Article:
When Chelsea went to Rio
news Sat 12 Jul 2014
Ahead of tomorrow’s showpiece final the official Chelsea website tells the story of a close-season tour we undertook in South America, including in Brazil, 85 years ago…
The 1928/29 season was far from a memorable one for Chelsea, with our ninth-place finish the lowest of five successive years in the old Second Division. However, while that campaign bordered on average, the close-season tour the players and management undertook was anything but.
It was decided, most likely by chairman William Claude Kirby or prominent director Colonel C.D.Crisp, to venture to South America to take on the cream of Argentina, Uruguay and Brazil’s crop. In total the tour would last three months, two of which would be spent travelling to and from the Latin continent. The story was first uncovered by club historian Rick Glanvill in Chelsea FC: The Official Biography.
The Stamford Bridge hierarchy hoped to market their team in a land where British football garnered plenty of positive attention: a number of English and Scottish clubs had already embarked on tours in that part of the world. The appearance fees were also generous, while the lengthy trip would prove to help keep the players fit and, perhaps more crucially, bond the squad.
Manager David Calderhead did not travel so Jacks Whitley and Harrow shared coaching duties, though it is likely that Kirby and Crisp would also have been heavily involved in selection decisions. The ship carrying the Chelsea crew, RMS Asturias (below), arrived into Rio’s stunning harbour on 16 May 1929. On top of Corcovado Mountain the statue of Christ the Redeemer was nearing completion.
On arrival the squad headed south to Argentina, where they played 10 games in total, many of them feisty affairs on and off the pitch. They then travelled east to Montevideo, Uruguay. The country had won the gold medal at the 1928 Olympics, while the capital city was to host the inaugural World Cup a year later.
The final leg of the journey was in Brazil. Our first match there, against a team of Carioca (Rio natives) all-stars, took place at the Rua Guanabara stadium, then the home of Fluminense. The 10pm kick-off meant, for the first time ever, Chelsea played under floodlights. The Pensioners from London took an early lead through William Jackson but, despite dominating for large spells, our hosts equalised with 10 minutes to play.
‘Chelsea drew 1-1 after a brilliantly contested game,’ one member of the travelling party told Athletic News, a London-based weekly newspaper covering every sport in detail.
‘Can your readers picture a cloudless sky all day, with the thermometer at 90 degrees in the shade, then darkness at 6pm, and this wonderful city illuminated with millions of lights. We were all entranced.’
No wonder they played another game there, two days later, against the same opposition. This time Chelsea lost 2-1.
Their next stop was Sao Paulo, reached by overnight train. In taking on that city’s most famous side, Corinthians, at Palmeiras’s stadium, we became the first British club to play there.
And what a game it was! Chelsea raced into a three-goal lead but the hosts produced an astonishing comeback to lead 4-3. However, the game’s outstanding player, Sid Elliot, levelled for the travellers and a ferocious encounter ended all square at four apiece.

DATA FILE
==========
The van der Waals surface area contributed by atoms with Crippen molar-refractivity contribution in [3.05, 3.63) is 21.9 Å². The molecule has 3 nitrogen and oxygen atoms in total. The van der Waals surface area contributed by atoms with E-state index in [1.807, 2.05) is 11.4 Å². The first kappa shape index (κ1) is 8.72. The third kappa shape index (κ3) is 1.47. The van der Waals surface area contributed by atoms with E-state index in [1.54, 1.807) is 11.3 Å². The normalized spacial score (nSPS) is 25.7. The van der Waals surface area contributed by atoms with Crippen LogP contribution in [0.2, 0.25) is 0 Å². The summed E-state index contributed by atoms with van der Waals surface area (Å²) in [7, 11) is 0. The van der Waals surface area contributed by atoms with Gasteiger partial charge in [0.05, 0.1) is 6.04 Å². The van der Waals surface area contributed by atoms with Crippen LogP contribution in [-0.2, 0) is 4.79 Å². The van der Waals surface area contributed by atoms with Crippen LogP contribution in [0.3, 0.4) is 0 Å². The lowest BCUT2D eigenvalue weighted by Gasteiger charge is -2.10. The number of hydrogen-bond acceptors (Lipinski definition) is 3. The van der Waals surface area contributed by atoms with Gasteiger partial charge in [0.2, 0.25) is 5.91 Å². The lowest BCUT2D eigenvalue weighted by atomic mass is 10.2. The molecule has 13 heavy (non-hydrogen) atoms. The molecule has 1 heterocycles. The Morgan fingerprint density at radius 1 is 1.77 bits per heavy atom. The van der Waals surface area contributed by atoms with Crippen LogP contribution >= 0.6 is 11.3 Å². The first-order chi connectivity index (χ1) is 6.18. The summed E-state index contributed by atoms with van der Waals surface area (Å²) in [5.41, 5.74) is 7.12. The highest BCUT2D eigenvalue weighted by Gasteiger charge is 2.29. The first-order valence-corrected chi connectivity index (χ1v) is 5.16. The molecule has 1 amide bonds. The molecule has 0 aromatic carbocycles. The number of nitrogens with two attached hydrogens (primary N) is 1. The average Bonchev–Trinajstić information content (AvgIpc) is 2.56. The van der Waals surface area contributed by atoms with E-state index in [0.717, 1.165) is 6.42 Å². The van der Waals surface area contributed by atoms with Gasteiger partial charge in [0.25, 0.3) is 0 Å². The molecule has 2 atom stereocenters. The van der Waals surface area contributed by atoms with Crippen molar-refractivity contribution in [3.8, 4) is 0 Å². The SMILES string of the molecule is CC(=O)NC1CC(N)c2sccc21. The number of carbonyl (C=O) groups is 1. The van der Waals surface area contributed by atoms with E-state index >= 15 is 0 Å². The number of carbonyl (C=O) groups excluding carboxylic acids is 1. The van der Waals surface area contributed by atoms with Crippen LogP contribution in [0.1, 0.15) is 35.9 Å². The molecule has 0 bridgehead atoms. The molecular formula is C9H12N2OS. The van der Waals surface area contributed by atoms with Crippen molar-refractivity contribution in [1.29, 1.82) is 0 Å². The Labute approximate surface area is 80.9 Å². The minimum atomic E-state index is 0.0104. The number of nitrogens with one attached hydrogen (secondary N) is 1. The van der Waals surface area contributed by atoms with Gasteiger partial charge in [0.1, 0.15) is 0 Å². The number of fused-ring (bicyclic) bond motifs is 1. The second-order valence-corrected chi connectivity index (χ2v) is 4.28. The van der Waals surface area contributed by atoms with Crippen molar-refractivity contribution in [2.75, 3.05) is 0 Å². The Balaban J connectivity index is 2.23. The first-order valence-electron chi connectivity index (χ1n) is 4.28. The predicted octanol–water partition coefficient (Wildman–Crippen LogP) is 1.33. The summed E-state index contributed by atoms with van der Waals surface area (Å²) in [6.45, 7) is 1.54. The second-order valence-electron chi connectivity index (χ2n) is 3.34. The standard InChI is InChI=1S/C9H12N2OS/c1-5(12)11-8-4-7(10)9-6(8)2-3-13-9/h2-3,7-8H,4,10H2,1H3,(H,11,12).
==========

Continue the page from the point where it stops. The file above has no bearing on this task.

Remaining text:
There was time for one more game in Brazil - a 3-1 loss to a Sao Paulo all-star team – before the Chelsea party set sail back to England. Sixteen matches in 44 days in South America yielded five victories, three draws and eight losses. They had also earned Chelsea perhaps our most exotic nickname, ‘Los Numerados’, in recognition of the numbered shirts the players wore. It was to be 10 years before they were introduced in England.
The gruelling trip was met with mixed reactions from the Chelsea hierarchy. Chairman Kirby described the South Americans as ‘true masters in tactical play’. He marvelled too at the style and ball control on offer, perhaps a consequence of the outstanding sporting facilities many of the amateur teams possessed.
However, director Crisp was altogether less complimentary. He complained to the FA about ‘very bad refereeing’, ‘badly-controlled crowds’ and ‘Latin temperament’. This applied especially to games played in Buenos Aires, where Chelsea players had come under attack from opposition supporters, players and, in one instance, the referee himself.
A few months later, all British football associations formally rejected an offer to compete at the 1930 World Cup in Uruguay (the opening ceremony is pictured below). It would be 20 years before England competed on the global stage.
For Chelsea, history would suggest the trip was a triumph. After six successive years in England’s second tier, the Pensioners won promotion to the top-flight at the conclusion of the 1929/30 season. The three month close-season voyage to South America helped forge team spirit. It also broadened the travellers’ horizons: they were able to witness a slicker, more technical and less physical side to the game.
Football is now a global sport - it is likely over a billion people will watch tomorrow's World Cup final – but in the late 1920s the experience of travelling to a foreign land far away was relatively novel. And so it was Chelsea returned with increased football wisdom, on and off the pitch, and a sense of new beginning that would serve the club well in the pre-war years.
By Rupert Cane